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UPDATED: Kern Public Health announces 12 to 15 year olds now eligible for Pfizer vaccine


It’s official: Everyone 12 years old and older in Kern County is now eligible for vaccination against COVID-19.

The Kern County Public Health Services Department announced Thursday that local providers can now administer the Pfizer vaccine to those who are 12 to 15 years old. It is yet another segment of the population that is now vaccine eligible, as local and state economies continue to reopen and hope increases that a return to normal is not far away.

On Stockdale Highway, a flashing sign welcomed those age 12 and older to the Cal State Bakersfield vaccination hub, which is in its final week of operation.

Frank Diniz arrived at the hub with his 12-year-old son, Frank Jr., who is the last person in his family to get the vaccine. He said it will be a good protective measure for his son in his daily life. Right now he is back in a classroom at Del Rio Elementary.

But it will also help the family return to a lot of the activities that they used to do together without worry before the pandemic: Frank Diniz said he’s looking forward to being able to visit family, and also to travel and go to crowded places such as Disneyland and Las Vegas.

“We feel safe and like we can go about our lives again,” Frank Diniz said.

David Womack, senior vice president for Kaiser Permanente, said that on Thursday many of the patients getting vaccinated were in the newly-eligible younger age range, like Frank Diniz Jr.

“We are starting to see some, but it’s not the flood we expected,” he said.

Womack said some eager parents even tried to bring their children for a shot earlier in the week when the Food and Drug Administration amended the Pfizer vaccine’s Emergency Use Authorization to include 12 to 15 year olds. He explained to them that they had to wait for one more step.

On Wednesday, it came. The Centers for Disease Control and Prevention’s vaccine safety review panel and the Western States Scientific Safety Review Workgroup recommended the vaccine as a safe and effective measure in protecting the 12-to-15 age group against severe illness, hospitalization and death.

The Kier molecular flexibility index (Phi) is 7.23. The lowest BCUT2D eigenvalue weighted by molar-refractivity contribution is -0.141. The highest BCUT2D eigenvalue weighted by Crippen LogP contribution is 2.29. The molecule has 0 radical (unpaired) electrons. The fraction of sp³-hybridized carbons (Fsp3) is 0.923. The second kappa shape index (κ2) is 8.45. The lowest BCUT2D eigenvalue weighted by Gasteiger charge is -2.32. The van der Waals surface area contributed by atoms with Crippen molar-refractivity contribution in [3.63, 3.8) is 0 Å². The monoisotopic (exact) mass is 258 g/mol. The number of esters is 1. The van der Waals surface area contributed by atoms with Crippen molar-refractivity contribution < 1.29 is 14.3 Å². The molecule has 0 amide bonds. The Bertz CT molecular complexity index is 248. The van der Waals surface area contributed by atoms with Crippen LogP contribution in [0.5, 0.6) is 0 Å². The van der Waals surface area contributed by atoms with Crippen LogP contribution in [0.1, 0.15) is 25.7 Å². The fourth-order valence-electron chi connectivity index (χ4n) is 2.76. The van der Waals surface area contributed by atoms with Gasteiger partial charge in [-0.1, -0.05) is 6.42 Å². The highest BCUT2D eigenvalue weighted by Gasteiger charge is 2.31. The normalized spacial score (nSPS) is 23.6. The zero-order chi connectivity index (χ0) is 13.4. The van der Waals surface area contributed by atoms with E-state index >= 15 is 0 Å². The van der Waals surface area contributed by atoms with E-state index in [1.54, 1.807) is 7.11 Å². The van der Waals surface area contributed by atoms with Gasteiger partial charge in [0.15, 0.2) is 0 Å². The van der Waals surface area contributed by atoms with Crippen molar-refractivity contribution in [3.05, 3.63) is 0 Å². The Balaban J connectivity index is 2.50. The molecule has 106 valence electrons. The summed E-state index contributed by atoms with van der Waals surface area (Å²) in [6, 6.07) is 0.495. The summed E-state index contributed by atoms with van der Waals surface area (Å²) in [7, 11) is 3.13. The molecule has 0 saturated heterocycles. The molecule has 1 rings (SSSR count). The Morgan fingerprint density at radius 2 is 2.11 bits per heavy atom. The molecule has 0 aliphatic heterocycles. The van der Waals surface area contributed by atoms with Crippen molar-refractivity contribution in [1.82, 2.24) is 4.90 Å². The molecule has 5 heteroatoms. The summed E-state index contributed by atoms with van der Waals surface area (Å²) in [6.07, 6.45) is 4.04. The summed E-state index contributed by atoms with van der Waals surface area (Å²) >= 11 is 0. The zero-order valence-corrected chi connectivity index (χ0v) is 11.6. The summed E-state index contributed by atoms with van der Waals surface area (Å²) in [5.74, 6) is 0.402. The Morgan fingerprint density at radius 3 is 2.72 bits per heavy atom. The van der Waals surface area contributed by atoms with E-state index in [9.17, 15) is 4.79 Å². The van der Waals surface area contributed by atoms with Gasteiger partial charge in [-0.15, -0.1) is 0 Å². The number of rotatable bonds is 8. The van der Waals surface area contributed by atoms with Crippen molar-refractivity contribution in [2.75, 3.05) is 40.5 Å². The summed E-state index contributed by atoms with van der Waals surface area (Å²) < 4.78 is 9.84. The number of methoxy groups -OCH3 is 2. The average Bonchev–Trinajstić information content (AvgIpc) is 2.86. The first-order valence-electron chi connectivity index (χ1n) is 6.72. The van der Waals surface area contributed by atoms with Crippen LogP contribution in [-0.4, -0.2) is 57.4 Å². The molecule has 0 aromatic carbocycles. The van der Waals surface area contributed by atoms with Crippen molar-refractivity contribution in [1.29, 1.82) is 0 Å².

Wednesday night these young patients were able to begin making appointments for the vaccine.

Womack said that with a wave of newly-eligible young patients, there was discussion about keeping the Cal State Bakersfield vaccination hub open beyond Friday. But Thursday’s response — just 300 appointments were made at the hub — demonstrated that the new emphasis on mobile clinics in hard-to-reach communities around the county was for the best.

“The problem now is communities where there are barriers or there is hesitancy,” he said.

The Kern County Fairgrounds will remain open as a mass vaccination clinic five days a week, and it was immediately open to those with adolescents who wanted to drive up and get a shot.

But now a new mobile effort will begin in Kern County’s elementary school districts where some of these younger patients attend school. Michelle Corson, spokeswoman for the Kern County Public Health Services Department, said that ahead of Pfizer’s authorization, the department began to reach out to these districts to coordinate mobile vaccination sites at schools, using the model the department deployed for its high school efforts.

Bakersfield City School District spokeswoman Tabatha Mills said the district is in the very early stages of “looking into opportunities to provide the vaccine for families who are interested through a third-party health care provider.”

The expanded eligibility was good news for the Kern Medical mobile units that have been setting up shop at Kern High School District sites around the county. They offer the Pfizer vaccine to students with the permission of their parents, as well as other community members. Kern Medical opened its mobile clinic to those 12 and older at Nueva High School in Lamont on Thursday afternoon, according to a spokesperson.

This week Brynn Carrigan, director of Kern County Public Health Services, encouraged everyone able to get a vaccine as a way to stop the spread of COVID-19 in the community.

“Vaccination is the safest and most effective way to build immunity against COVID-19,” Carrigan said in a statement. “Ending this pandemic requires using all of the tools we have available, including practicing healthy habits, masking, distancing, and, most importantly, getting vaccinated. Get vaccinated for yourself, your family and our community.”

The FDA stated that in clinical trials for this age group, the Pfizer vaccine was 100 percent effective in preventing COVID-19. Commonly reported side effects were similar to those 16 years and older: pain at the injection site, tiredness, headache, chills, muscle pain and fever. The side effects tend to be more pronounced after the second dose.